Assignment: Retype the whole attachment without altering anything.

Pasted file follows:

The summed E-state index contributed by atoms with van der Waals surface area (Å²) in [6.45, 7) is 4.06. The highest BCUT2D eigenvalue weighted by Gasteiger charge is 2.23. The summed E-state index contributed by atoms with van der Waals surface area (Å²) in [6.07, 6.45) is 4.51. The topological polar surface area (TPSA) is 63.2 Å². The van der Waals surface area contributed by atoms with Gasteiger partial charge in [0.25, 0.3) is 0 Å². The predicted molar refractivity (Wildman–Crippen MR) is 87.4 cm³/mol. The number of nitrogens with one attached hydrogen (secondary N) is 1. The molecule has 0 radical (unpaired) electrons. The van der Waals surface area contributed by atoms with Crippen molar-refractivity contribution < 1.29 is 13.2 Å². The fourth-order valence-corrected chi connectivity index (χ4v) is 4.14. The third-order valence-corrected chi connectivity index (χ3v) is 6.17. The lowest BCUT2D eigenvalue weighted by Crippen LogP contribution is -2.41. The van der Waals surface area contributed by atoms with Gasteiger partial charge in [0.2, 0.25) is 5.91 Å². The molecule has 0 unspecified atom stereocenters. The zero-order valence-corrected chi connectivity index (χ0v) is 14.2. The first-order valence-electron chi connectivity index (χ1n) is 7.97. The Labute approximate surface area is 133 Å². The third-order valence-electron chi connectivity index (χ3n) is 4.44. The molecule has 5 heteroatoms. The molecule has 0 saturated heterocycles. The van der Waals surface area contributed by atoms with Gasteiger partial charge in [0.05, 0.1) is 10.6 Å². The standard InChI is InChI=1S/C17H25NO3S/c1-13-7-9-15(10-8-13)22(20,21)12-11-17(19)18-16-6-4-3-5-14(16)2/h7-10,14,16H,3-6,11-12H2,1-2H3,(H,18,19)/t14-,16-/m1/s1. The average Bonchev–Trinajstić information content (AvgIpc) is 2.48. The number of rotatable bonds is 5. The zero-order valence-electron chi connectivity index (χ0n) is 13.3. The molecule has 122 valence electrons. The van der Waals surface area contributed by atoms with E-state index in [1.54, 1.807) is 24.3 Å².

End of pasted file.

The summed E-state index contributed by atoms with van der Waals surface area (Å²) in [6.45, 7) is 4.06. The highest BCUT2D eigenvalue weighted by Gasteiger charge is 2.23. The summed E-state index contributed by atoms with van der Waals surface area (Å²) in [6.07, 6.45) is 4.51. The topological polar surface area (TPSA) is 63.2 Å². The van der Waals surface area contributed by atoms with Gasteiger partial charge in [0.25, 0.3) is 0 Å². The predicted molar refractivity (Wildman–Crippen MR) is 87.4 cm³/mol. The number of nitrogens with one attached hydrogen (secondary N) is 1. The molecule has 0 radical (unpaired) electrons. The van der Waals surface area contributed by atoms with Crippen molar-refractivity contribution < 1.29 is 13.2 Å². The fourth-order valence-corrected chi connectivity index (χ4v) is 4.14. The third-order valence-corrected chi connectivity index (χ3v) is 6.17. The lowest BCUT2D eigenvalue weighted by Crippen LogP contribution is -2.41. The van der Waals surface area contributed by atoms with Gasteiger partial charge in [0.2, 0.25) is 5.91 Å². The molecule has 0 unspecified atom stereocenters. The zero-order valence-corrected chi connectivity index (χ0v) is 14.2. The first-order valence-electron chi connectivity index (χ1n) is 7.97. The Labute approximate surface area is 133 Å². The third-order valence-electron chi connectivity index (χ3n) is 4.44. The molecule has 5 heteroatoms. The molecule has 0 saturated heterocycles. The van der Waals surface area contributed by atoms with Gasteiger partial charge in [0.05, 0.1) is 10.6 Å². The standard InChI is InChI=1S/C17H25NO3S/c1-13-7-9-15(10-8-13)22(20,21)12-11-17(19)18-16-6-4-3-5-14(16)2/h7-10,14,16H,3-6,11-12H2,1-2H3,(H,18,19)/t14-,16-/m1/s1. The average Bonchev–Trinajstić information content (AvgIpc) is 2.48. The number of rotatable bonds is 5. The zero-order valence-electron chi connectivity index (χ0n) is 13.3. The molecule has 122 valence electrons. The van der Waals surface area contributed by atoms with E-state index in [1.54, 1.807) is 24.3 Å².